TechWhirl (TECHWR-L) is a resource for technical writing and technical communications professionals of all experience levels and in all industries to share their experiences and acquire information.
For two decades, technical communicators have turned to TechWhirl to ask and answer questions about the always-changing world of technical communications, such as tools, skills, career paths, methodologies, and emerging industries. The TechWhirl Archives and magazine, created for, by and about technical writers, offer a wealth of knowledge to everyone with an interest in any aspect of technical communications.
My $0.02 (which, today's paper tells me, will soon go the way of the dodo,
to be replaced by a dollar coin)
The "inkwell" hypothesis is not convincing. Why do you suppose the standard
hand lettering used in European books before printing (italic and gothic)
had serifs of sorts? For that matter, Roman inscriptions in stone had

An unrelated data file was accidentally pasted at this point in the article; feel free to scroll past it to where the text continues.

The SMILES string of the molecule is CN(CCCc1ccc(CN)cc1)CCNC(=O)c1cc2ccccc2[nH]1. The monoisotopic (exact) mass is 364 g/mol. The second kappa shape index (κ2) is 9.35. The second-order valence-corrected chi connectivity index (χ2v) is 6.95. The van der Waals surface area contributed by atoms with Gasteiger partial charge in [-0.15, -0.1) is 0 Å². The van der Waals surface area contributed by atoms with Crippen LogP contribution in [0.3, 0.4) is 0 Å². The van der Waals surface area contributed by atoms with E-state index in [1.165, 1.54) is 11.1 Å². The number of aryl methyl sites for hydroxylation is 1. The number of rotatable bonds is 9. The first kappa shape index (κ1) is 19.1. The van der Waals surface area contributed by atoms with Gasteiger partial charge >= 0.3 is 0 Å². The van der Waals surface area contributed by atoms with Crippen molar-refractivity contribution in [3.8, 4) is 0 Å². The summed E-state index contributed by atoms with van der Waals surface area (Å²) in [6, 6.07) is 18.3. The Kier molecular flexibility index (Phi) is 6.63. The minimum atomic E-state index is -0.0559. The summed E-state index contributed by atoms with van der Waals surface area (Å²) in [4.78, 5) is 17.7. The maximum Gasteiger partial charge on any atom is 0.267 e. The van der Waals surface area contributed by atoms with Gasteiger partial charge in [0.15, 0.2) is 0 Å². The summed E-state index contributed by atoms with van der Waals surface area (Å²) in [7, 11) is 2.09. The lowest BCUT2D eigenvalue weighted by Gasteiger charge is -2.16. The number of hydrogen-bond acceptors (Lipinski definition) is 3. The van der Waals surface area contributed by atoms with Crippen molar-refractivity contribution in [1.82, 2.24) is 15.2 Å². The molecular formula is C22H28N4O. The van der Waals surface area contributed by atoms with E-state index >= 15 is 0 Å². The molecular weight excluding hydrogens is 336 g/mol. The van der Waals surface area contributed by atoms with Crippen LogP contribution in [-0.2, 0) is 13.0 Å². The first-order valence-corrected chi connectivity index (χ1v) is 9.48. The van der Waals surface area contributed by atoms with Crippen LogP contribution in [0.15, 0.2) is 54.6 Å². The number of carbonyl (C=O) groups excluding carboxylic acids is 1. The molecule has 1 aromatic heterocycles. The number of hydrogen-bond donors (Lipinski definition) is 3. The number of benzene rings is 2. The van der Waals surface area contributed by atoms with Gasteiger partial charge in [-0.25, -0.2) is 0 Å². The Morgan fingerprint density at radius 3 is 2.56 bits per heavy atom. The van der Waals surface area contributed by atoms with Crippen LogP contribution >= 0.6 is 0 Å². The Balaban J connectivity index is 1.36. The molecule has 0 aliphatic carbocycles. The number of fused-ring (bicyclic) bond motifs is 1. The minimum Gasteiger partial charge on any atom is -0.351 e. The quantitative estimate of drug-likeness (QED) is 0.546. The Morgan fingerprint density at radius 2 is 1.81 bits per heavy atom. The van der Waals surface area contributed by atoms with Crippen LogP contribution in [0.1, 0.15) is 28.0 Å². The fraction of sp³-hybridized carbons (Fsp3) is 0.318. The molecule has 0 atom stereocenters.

serifs. My guess is that Gutenberg, et al. used serifs because the
letterforms resembled what _they_ were used to reading.
But enough of this thread, don't you think? Other writers on this forum have
shown that readability is a culturally-determined characteristic. We write
for audiences we know (serifophiles or serifophobes) and ought to do what we
know works best. For most of us, that means serif fonts. For those in
certain European countries, apparently, it means sans serif fonts. We should
not ride our hobby horses into the wrong corral.
John -dot- Renish -at- conner -dot- com
My statements are my own and do not represent Conner Peripherals, Inc.